One of the longest-serving and most versatile ministers in President Jacob Zuma’s Cabinet put in another stellar performance this year, following up on the clean audit achieved in the 2014-2015 financial year by the department and all its entities. Some might argue that her department’s size and complexity makes it easier to achieve a clean audit. They may have a point about size, but they would be wrong about complexity.
The department’s budget for 2016-2017 is R7.4‑billion — the same as it was for 2015-2016 — and Naledi Pandor never tires of pointing out how inadequate this is.
“South Africa is not investing enough in science, technology and innovation,” she told the National Council of Provinces during her budget vote speech earlier this year.
“If we do not change this trend, we will be overtaken by nations that have less capacity and knowledge resources than we have. Our failure to address the funding of this sector is causing us to neglect several sectors that could offer South Africa talent, new products and real contributions to growth,” she added.
What Pandor means is that instead of viewing the need to raise research and development spending to the international benchmark of 2% of gross domestic product as a burden that takes away from pressing social needs, South Africa needs to embrace it as a move that can address poverty and unemployment.
The former minister of education and of home affairs has continued to use limited resources and partnerships to transform and expand research capacity in the country.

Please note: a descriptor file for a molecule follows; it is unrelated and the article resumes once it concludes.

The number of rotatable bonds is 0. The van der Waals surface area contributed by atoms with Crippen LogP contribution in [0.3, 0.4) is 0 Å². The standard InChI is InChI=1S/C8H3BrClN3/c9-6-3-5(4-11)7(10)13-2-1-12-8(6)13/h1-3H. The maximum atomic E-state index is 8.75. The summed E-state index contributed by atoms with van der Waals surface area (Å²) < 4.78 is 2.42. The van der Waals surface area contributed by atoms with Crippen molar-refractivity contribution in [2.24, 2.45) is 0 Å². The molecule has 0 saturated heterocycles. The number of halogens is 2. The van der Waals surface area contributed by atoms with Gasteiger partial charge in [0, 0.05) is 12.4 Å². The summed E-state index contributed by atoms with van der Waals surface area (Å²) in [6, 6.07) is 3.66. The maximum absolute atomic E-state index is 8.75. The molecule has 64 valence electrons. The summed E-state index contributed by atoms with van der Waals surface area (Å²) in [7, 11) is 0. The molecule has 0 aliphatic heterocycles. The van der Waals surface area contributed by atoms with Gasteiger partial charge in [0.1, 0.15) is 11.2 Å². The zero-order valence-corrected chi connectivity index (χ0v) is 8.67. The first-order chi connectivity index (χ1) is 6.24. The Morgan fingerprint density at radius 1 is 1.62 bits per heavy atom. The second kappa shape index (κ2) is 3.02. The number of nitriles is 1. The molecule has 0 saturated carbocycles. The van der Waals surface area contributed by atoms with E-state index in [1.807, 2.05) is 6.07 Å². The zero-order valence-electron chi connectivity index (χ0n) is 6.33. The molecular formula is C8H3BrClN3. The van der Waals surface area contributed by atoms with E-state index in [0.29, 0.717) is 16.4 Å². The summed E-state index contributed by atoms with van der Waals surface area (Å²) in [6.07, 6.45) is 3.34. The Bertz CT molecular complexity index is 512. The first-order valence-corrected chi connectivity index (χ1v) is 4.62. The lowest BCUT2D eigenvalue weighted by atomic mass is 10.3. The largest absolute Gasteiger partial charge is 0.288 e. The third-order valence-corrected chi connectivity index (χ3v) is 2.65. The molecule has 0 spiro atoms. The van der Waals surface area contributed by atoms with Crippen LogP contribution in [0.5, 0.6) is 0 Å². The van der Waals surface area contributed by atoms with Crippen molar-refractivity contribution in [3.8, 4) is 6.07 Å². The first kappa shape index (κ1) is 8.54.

For example, the proportion of research chairs that were designated for women has increased from 23% to 39% over the past year after 42 new research chairs were created for this purpose — more than double the target of 20.
In addition, two British bilateral research chairs on food security were awarded jointly to the universities of the Western Cape and Pretoria as well as to the Nelson Mandela Metropolitan University.
The Square Kilometre Array project — with its precursor, the MeerKAT radio telescope — continues to strengthen its position as world-class research facility.
An area of struggle for Pandor’s department is attracting private sector funding for research. An Innovation Fund programme attracted R53.6‑million of private sector funding to match the R139‑million the government is spending. The private sector tends to argue that it needs suitable projects to fund.
Pandor was reportedly among the group of ministers who backed Tourism Minister Derek Hanekom’s recent call for a motion of no confidence in President Jacob Zuma’s leadership.